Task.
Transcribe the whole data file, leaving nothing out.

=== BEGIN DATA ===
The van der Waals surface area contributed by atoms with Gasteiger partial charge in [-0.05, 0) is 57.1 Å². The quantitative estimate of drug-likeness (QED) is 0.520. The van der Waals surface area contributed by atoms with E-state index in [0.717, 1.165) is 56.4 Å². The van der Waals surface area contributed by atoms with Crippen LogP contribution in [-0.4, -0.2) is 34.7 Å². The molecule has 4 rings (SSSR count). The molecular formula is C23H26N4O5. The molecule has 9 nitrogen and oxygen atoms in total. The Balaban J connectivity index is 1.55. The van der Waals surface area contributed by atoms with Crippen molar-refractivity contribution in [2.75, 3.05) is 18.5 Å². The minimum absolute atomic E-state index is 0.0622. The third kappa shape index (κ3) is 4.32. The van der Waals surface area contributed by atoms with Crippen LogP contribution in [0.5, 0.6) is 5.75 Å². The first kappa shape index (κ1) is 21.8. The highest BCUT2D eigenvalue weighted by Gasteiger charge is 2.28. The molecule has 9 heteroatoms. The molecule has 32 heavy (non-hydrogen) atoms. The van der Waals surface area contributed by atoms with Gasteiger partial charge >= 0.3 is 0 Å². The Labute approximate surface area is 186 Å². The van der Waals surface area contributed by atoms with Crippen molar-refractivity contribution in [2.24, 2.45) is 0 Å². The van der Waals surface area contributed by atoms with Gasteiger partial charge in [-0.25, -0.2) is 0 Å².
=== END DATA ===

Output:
The van der Waals surface area contributed by atoms with Gasteiger partial charge in [-0.05, 0) is 57.1 Å². The quantitative estimate of drug-likeness (QED) is 0.520. The van der Waals surface area contributed by atoms with E-state index in [0.717, 1.165) is 56.4 Å². The van der Waals surface area contributed by atoms with Crippen LogP contribution in [-0.4, -0.2) is 34.7 Å². The molecule has 4 rings (SSSR count). The molecular formula is C23H26N4O5. The molecule has 9 nitrogen and oxygen atoms in total. The Balaban J connectivity index is 1.55. The van der Waals surface area contributed by atoms with Crippen molar-refractivity contribution in [2.75, 3.05) is 18.5 Å². The minimum absolute atomic E-state index is 0.0622. The third kappa shape index (κ3) is 4.32. The van der Waals surface area contributed by atoms with Crippen LogP contribution in [0.5, 0.6) is 5.75 Å². The first kappa shape index (κ1) is 21.8. The highest BCUT2D eigenvalue weighted by Gasteiger charge is 2.28. The molecule has 9 heteroatoms. The molecule has 32 heavy (non-hydrogen) atoms. The van der Waals surface area contributed by atoms with Gasteiger partial charge >= 0.3 is 0 Å². The Labute approximate surface area is 186 Å². The van der Waals surface area contributed by atoms with Crippen molar-refractivity contribution in [2.24, 2.45) is 0 Å². The van der Waals surface area contributed by atoms with Gasteiger partial charge in [-0.25, -0.2) is 0 Å².